Those dozen years from Griffith to Avery, as well as the aftermath, are covered ably by Williams, and readers may consult other accounts for further details and insights into the discovery and its reception.31 I would like to mention the work of the junior member of Avery’s team, Maclyn McCarty, whose follow-up contribution merits him a place among the lost heroes of DNA.32 It was McCarty who designed the experiments that clinched the evidence for DNA’s role in pneumococcal transformation. With simple expediency, his experiments compared the transformative abilities of pneumococci when subjected to treatment by enzymes that specifically degraded proteins, DNA, or RNA.33 Only the enzyme DNase, degrading DNA, could inactivate the transforming principle. But even this evidence that DNA was key failed to attract sufficient notice. Avery’s Rockefeller colleague Alfred Mirsky was strongly opposed to his ideas, and the unfortunate consequence was that other biologists were slow to accept DNA as the material of heredity.34

Williams begins Unravelling the Double Helix with a glimpse of the end point before narrating the events that led up to it. I end this review by drawing attention to the book’s beginning, namely the material that prefaces the narrative. It includes a five-page timeline and an eight-page cast of the major investigators whose work is described in the book.35 Both are useful features for a tale as long as this one. There is also a preface, in which Williams describes his motives for embarking on this particular project: “ignorance, curiosity and a couple of chance encounters.”36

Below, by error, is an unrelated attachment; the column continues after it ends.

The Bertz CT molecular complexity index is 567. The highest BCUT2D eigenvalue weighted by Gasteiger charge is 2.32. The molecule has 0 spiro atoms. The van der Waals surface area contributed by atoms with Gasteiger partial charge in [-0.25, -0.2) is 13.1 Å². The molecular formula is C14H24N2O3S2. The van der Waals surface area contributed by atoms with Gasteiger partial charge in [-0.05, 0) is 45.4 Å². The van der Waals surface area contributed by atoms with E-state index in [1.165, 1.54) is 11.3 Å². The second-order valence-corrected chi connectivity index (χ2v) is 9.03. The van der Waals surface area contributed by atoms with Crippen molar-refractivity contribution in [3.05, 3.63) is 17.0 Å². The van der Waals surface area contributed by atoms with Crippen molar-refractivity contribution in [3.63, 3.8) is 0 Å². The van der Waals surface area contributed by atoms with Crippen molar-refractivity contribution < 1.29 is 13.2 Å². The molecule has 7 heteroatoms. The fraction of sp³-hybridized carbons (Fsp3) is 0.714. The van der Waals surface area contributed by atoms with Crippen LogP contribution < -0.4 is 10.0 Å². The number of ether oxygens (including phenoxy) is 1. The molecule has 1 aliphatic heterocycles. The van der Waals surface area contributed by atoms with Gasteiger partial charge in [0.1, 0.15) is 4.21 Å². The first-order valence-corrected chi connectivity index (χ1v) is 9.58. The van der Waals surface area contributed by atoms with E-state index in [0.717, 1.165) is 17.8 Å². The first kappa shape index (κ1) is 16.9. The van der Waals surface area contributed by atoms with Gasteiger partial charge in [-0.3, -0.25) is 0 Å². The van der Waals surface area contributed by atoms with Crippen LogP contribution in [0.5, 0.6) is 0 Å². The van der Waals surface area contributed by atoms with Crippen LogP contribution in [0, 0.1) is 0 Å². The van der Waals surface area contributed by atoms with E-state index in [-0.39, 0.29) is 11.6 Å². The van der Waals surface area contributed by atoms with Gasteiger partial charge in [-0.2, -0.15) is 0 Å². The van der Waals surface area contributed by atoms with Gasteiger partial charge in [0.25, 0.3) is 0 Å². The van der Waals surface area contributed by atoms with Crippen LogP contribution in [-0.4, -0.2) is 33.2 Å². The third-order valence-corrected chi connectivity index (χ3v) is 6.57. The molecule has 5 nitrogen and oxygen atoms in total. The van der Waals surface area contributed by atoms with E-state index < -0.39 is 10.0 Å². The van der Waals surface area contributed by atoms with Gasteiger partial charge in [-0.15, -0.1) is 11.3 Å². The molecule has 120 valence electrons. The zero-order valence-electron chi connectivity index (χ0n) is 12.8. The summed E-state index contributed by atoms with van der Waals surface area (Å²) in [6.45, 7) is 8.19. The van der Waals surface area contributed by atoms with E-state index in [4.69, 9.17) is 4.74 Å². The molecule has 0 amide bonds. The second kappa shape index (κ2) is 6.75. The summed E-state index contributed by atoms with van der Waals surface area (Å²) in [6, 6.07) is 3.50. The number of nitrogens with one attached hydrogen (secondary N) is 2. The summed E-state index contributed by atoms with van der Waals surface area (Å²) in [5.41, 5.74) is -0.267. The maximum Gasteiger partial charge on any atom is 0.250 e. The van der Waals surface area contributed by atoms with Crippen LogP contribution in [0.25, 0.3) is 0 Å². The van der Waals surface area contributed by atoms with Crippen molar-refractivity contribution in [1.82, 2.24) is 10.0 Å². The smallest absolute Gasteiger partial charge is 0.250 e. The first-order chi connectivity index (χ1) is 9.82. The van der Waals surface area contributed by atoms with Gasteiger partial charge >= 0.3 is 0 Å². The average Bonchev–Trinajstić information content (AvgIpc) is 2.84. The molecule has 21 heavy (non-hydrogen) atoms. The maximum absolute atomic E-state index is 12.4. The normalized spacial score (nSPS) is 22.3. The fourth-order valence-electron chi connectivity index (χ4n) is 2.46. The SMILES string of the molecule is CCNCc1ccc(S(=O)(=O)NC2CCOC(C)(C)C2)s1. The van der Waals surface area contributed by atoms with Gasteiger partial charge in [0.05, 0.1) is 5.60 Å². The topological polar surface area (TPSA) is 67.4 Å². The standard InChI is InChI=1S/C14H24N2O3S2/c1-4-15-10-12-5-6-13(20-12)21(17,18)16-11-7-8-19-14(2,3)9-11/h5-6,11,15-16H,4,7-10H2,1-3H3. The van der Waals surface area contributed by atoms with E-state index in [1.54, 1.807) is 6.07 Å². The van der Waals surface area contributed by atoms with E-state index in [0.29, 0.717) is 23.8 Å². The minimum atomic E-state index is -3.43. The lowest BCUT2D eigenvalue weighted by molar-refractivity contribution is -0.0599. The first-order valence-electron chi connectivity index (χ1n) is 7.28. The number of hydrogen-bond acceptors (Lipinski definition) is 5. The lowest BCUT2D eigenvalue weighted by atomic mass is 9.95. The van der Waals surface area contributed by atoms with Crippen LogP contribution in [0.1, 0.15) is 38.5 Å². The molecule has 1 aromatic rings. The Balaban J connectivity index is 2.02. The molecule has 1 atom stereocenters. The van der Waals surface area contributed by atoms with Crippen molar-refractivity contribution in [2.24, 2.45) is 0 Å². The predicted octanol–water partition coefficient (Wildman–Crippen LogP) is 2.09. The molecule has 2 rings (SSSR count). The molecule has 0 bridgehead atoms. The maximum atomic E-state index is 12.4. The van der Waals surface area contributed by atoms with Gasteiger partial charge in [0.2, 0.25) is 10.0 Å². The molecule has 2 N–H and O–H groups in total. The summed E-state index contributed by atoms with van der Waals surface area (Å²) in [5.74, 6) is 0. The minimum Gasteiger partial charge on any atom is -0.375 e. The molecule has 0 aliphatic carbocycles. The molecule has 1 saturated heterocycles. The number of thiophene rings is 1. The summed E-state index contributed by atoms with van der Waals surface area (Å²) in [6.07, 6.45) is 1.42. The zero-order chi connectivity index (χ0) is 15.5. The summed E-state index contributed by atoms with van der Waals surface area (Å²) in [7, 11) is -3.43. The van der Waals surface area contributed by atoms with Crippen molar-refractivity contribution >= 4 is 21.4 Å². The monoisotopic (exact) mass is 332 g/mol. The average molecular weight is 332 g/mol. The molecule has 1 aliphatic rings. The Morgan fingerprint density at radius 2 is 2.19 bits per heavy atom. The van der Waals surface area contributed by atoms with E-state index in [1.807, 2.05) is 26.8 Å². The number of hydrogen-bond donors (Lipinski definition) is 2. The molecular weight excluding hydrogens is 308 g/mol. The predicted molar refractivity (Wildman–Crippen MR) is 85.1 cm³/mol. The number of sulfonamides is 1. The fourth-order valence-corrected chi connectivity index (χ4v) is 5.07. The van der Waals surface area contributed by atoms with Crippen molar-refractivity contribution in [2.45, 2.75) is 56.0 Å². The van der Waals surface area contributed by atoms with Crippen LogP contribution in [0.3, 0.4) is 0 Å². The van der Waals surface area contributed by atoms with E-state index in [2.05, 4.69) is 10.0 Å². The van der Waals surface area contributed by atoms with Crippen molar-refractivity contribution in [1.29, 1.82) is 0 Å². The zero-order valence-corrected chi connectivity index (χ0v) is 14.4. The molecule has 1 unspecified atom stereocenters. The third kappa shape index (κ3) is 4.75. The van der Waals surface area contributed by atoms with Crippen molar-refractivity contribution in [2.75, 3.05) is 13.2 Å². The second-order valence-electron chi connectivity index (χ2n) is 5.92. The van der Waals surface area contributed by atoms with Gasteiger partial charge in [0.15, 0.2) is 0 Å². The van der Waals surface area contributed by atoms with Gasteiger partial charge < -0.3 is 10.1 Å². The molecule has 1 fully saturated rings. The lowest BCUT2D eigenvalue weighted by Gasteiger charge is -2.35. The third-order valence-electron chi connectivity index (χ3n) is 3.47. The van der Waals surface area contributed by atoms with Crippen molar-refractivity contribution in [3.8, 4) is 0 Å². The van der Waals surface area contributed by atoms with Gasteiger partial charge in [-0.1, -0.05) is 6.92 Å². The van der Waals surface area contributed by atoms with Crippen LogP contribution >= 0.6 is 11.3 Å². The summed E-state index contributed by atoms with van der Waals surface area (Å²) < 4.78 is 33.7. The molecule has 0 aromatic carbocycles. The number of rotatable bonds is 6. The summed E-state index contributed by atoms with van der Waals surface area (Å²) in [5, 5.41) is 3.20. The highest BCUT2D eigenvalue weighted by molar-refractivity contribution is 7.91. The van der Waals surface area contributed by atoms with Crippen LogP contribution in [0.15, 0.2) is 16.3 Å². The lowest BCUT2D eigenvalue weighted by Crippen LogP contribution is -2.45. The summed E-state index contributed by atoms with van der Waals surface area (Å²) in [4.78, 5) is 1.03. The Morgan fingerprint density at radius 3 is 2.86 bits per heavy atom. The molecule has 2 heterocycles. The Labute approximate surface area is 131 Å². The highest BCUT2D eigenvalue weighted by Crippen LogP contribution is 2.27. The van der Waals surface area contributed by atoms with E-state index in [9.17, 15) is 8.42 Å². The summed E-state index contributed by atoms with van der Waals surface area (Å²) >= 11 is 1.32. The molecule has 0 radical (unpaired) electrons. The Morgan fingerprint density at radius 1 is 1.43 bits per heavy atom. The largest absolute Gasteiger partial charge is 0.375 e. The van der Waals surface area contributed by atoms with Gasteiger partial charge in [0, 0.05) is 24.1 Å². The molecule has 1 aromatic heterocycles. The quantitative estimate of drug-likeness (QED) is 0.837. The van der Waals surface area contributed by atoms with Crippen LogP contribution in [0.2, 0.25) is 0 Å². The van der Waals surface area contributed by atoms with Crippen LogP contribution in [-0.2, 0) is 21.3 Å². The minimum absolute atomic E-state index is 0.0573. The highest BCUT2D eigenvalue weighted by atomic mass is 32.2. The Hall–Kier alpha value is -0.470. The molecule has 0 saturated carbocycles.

In the epigraph, Williams cites Rosalind Franklin. In 1953, upon hearing that Watson and Crick had deduced the double helical structure of DNA, Franklin apparently reacted by paraphrasing Sir Isaac Newton: “We all stand on each other’s shoulders.”37 Although Newton’s statement has come to represent the importance of giving credit to one’s predecessors, or as Williams puts it, “ancestor worship” of a sort,38 it may not have been as gracious as it seems. Newton alluded to the shoulders of giants in a letter to Robert Hooke, with whom he had a rather fractious relationship over, among other things, priorities in certain discoveries. The statement has been interpreted by some as a sarcastic dig by the upper-class Newton at his lower-class rival’s diminutive stature and deformity—Hooke suffered from a humpback.39 My thought on reading the epigraph was to wonder if Franklin was aware of the intended irony in Newton’s statement. If she was in fact aware of the barb, her allusion to it is all the more ironic because of her own openly difficult relationship with Maurice Wilkins, who had, without her permission, shared with Watson her crucial X-ray photograph that led them to propose DNA’s helical structure.40 It is tempting to wonder whether Franklin considered herself the intellectually superior Newton to Wilkins’s Hooke.